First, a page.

International politics is about strategic interaction among actors, especially states, in the world arena. When governments make choices about the size of their military forces, whether to reduce barriers to trade, or whether to comply with international agreements on environmental issues, they take into account the likely responses and actions of others. This course introduces the logic of strategic interaction in international politics by way of simple game theory. The principles of game theory are introduced, and you will learn how to solve simple games. Mathematical topics covered include probabilities, set theory, summation notation and infinite series, and linear equations. The games are motivated and illustrated with examples drawn from international politics. The logic of strategic interaction and techniques of game theory developed in this class have wide applications outside the field of international relations.
When we study international relations, we take into account the incentives for states to anticipate the likely actions and responses of other states. States cannot gain their objectives in the international arena if they behave naively, ignoring the potential for others to react to their actions. As Thomas Schelling put it, international politics is a realm of “interdependent decision.” States strategize. Analysts study this strategic interaction using both informal and mathematical methods. One mathematical approach to strategic interaction is called game theory, and basic game theory includes the use of algebra, set theory, and probability theory.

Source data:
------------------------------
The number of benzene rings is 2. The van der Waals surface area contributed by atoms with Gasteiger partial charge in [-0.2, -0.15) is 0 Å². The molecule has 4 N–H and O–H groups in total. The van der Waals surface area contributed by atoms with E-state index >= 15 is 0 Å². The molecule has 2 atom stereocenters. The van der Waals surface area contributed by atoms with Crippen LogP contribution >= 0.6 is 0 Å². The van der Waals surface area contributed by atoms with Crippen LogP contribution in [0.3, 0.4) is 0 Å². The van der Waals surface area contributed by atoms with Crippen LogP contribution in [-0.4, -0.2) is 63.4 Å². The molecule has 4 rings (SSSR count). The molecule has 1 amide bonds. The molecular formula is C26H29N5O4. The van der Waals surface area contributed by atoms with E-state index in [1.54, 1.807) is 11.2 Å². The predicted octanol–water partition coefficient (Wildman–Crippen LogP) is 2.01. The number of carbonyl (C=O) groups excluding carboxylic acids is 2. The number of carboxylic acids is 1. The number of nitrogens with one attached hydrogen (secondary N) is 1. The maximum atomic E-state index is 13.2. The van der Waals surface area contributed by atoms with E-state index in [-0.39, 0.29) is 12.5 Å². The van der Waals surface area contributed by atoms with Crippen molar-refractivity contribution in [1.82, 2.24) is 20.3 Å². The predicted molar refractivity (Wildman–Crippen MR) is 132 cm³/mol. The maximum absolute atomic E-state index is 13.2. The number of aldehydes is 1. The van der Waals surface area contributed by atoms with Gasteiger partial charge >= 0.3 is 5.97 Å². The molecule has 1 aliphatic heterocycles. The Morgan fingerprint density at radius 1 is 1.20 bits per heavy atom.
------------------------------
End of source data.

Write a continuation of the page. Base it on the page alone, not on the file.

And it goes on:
The strategic analysis of international politics has deep historical roots. It began with studies of deterrence and bargaining. Over time, studies of these issues have become more mathematical in their approach. They have also been supplemented by studies of other types of international interaction, such as trade, cooperation, and environmental issues. Today, the use of game theory is standard in the analysis of international relations. The type of game theory used
ranges from very simple to highly sophisticated.
The study of international strategic interaction thus provides an ideal framework for introducing the basics of game theory. From the perspective of quantitative reasoning, perhaps the most important set of lessons will be the logic of strategic interaction and the notion of an equilibrium. Introducing basic game theory also allows you to use the following mathematical tools: algebra, set theory, functions, and probability theory.